Ending the disaster of the Great Leap Forward, Deng and his followers by this time had transformed into pragmatists. Deng himself began to articulate this new, non-ideological approach when in 1961, he uttered what amounted to heresy at a conference on agricultural production. At the conference he made his famous quip that, “It doesn’t matter whether it’s a white cat or a black, I think; a cat that catches mice is a good cat.” A year later he offered a pragmatic policy of economic incentives, obvious to all but doctrinaire communists, designed to boost agricultural output by leasing land to peasants and allowing them to keep and sell their surplus production.

Reign of terror

This policy of de facto market liberalization was not to be in 1962, however, because Mao struck back – calling upon his ultra-leftist supporters who were aghast at the ideological compromises Deng was prepared to make in order to feed people. To wrest back control, Mao called for a “Great Cultural Revolution” designed to heighten ideological commitment among the Chinese masses. It would do so by using dedicated, grassroots cadres to root out “bourgeois” corruption – code for anyone who opposed Mao’s hair-brained fanaticism. It was a disaster, of course, and the country became almost ungovernable – nearly devolving into civil war as rival communist factions vied for power at every level of government throughout the country.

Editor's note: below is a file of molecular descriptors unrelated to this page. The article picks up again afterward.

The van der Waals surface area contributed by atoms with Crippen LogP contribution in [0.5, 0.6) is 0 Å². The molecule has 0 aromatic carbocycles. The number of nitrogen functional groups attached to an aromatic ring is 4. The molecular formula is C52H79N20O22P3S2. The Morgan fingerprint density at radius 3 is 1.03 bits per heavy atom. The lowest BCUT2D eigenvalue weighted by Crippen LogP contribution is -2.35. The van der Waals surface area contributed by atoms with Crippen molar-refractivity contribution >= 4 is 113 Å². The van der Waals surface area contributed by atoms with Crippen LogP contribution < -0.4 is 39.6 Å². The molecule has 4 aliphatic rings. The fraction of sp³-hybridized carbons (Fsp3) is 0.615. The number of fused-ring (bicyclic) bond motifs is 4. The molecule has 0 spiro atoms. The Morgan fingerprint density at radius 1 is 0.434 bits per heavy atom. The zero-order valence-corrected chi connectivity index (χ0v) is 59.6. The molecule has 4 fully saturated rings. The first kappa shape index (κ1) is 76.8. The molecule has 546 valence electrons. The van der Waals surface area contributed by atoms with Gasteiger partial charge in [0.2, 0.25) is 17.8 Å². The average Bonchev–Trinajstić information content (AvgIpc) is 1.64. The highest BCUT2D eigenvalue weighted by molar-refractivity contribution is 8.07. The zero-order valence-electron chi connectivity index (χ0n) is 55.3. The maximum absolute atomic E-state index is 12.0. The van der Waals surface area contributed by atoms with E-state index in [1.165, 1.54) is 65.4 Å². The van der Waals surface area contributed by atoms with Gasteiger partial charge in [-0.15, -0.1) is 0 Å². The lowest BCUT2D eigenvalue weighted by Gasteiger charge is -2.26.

During this second episode of ideologically-imposed madness, Deng’s earlier pragmatism marked him out as a “capitalist roader” and he fell from power, barely avoiding execution and imprisonment in the process. He became instead an outcast who saw his family persecuted for his perceived disloyalty to Maoist thought. During this period the man who had helped run China’s day-to-day affairs in the 1950s was exiled to a tractor factory to work as a common laborer. His son, not so well-protected as his father, was in 1968 tortured by the Red Guards and forced to jump from a four-story building, the injuries from which rendered paraplegic for life.

Somehow Deng survived and by the early 1970s was brought back into government, where he was careful to give no indication that he opposed Maoist doctrine in any way. As China’s mad “Great Helmsman” grew frail and his grip on power weakened, Deng and other pragmatists who had survived Mao’s purges, famine and the cataclysm of the Cultural Revolution, bided their time until they eventually orchestrated the ouster of the ultra-leftist Gang of Four – upon whom they pinned all the crimes of the Cultural Revolution, thus allowing Mao himself to slip into the great beyond as an unsullied hero of the Chinese people.